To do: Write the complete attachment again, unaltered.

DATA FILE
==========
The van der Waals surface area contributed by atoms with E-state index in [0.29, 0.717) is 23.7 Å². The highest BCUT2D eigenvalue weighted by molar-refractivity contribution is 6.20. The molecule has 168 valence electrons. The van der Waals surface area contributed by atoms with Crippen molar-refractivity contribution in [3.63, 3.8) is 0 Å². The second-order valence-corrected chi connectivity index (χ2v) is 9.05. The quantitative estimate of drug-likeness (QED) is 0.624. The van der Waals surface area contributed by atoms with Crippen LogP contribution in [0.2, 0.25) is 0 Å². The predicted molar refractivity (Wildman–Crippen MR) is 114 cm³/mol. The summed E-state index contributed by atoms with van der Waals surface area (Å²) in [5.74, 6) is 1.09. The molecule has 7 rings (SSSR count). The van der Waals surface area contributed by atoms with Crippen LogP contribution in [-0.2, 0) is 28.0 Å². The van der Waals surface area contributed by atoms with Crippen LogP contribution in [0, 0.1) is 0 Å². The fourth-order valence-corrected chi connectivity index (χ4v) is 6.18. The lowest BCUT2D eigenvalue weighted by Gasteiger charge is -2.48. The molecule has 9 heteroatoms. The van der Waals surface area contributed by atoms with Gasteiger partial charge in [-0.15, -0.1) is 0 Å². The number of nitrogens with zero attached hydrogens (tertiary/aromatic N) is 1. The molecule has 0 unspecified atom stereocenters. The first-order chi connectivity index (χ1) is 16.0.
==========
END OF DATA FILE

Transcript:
The van der Waals surface area contributed by atoms with E-state index in [0.29, 0.717) is 23.7 Å². The highest BCUT2D eigenvalue weighted by molar-refractivity contribution is 6.20. The molecule has 168 valence electrons. The van der Waals surface area contributed by atoms with Crippen molar-refractivity contribution in [3.63, 3.8) is 0 Å². The second-order valence-corrected chi connectivity index (χ2v) is 9.05. The quantitative estimate of drug-likeness (QED) is 0.624. The van der Waals surface area contributed by atoms with Crippen LogP contribution in [0.2, 0.25) is 0 Å². The predicted molar refractivity (Wildman–Crippen MR) is 114 cm³/mol. The summed E-state index contributed by atoms with van der Waals surface area (Å²) in [5.74, 6) is 1.09. The molecule has 7 rings (SSSR count). The van der Waals surface area contributed by atoms with Crippen LogP contribution in [-0.2, 0) is 28.0 Å². The van der Waals surface area contributed by atoms with Crippen LogP contribution in [0, 0.1) is 0 Å². The fourth-order valence-corrected chi connectivity index (χ4v) is 6.18. The lowest BCUT2D eigenvalue weighted by Gasteiger charge is -2.48. The molecule has 9 heteroatoms. The van der Waals surface area contributed by atoms with Gasteiger partial charge in [-0.15, -0.1) is 0 Å². The number of nitrogens with zero attached hydrogens (tertiary/aromatic N) is 1. The molecule has 0 unspecified atom stereocenters. The first-order chi connectivity index (χ1) is 16.0.